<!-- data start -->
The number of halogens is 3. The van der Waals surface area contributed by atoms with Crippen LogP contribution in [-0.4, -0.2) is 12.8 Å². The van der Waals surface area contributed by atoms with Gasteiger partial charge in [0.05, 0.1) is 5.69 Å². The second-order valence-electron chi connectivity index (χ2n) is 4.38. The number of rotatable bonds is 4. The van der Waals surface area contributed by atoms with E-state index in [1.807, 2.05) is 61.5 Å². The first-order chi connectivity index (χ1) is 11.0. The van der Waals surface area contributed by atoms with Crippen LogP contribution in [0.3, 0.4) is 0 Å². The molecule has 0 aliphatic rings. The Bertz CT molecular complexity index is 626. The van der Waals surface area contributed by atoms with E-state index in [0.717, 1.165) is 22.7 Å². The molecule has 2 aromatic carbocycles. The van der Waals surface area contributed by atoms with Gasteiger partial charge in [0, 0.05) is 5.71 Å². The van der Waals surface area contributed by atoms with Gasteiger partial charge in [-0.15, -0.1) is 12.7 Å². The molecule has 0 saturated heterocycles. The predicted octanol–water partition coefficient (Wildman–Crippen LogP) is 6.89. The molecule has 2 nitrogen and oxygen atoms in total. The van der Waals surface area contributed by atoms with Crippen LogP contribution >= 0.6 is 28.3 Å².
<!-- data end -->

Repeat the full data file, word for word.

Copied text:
The number of halogens is 3. The van der Waals surface area contributed by atoms with Crippen LogP contribution in [-0.4, -0.2) is 12.8 Å². The van der Waals surface area contributed by atoms with Gasteiger partial charge in [0.05, 0.1) is 5.69 Å². The second-order valence-electron chi connectivity index (χ2n) is 4.38. The number of rotatable bonds is 4. The van der Waals surface area contributed by atoms with E-state index in [1.807, 2.05) is 61.5 Å². The first-order chi connectivity index (χ1) is 11.0. The van der Waals surface area contributed by atoms with Crippen LogP contribution in [0.3, 0.4) is 0 Å². The molecule has 0 aliphatic rings. The Bertz CT molecular complexity index is 626. The van der Waals surface area contributed by atoms with E-state index in [0.717, 1.165) is 22.7 Å². The molecule has 2 aromatic carbocycles. The van der Waals surface area contributed by atoms with Gasteiger partial charge in [0, 0.05) is 5.71 Å². The van der Waals surface area contributed by atoms with Gasteiger partial charge in [-0.15, -0.1) is 12.7 Å². The molecule has 0 saturated heterocycles. The predicted octanol–water partition coefficient (Wildman–Crippen LogP) is 6.89. The molecule has 2 nitrogen and oxygen atoms in total. The van der Waals surface area contributed by atoms with Crippen LogP contribution >= 0.6 is 28.3 Å².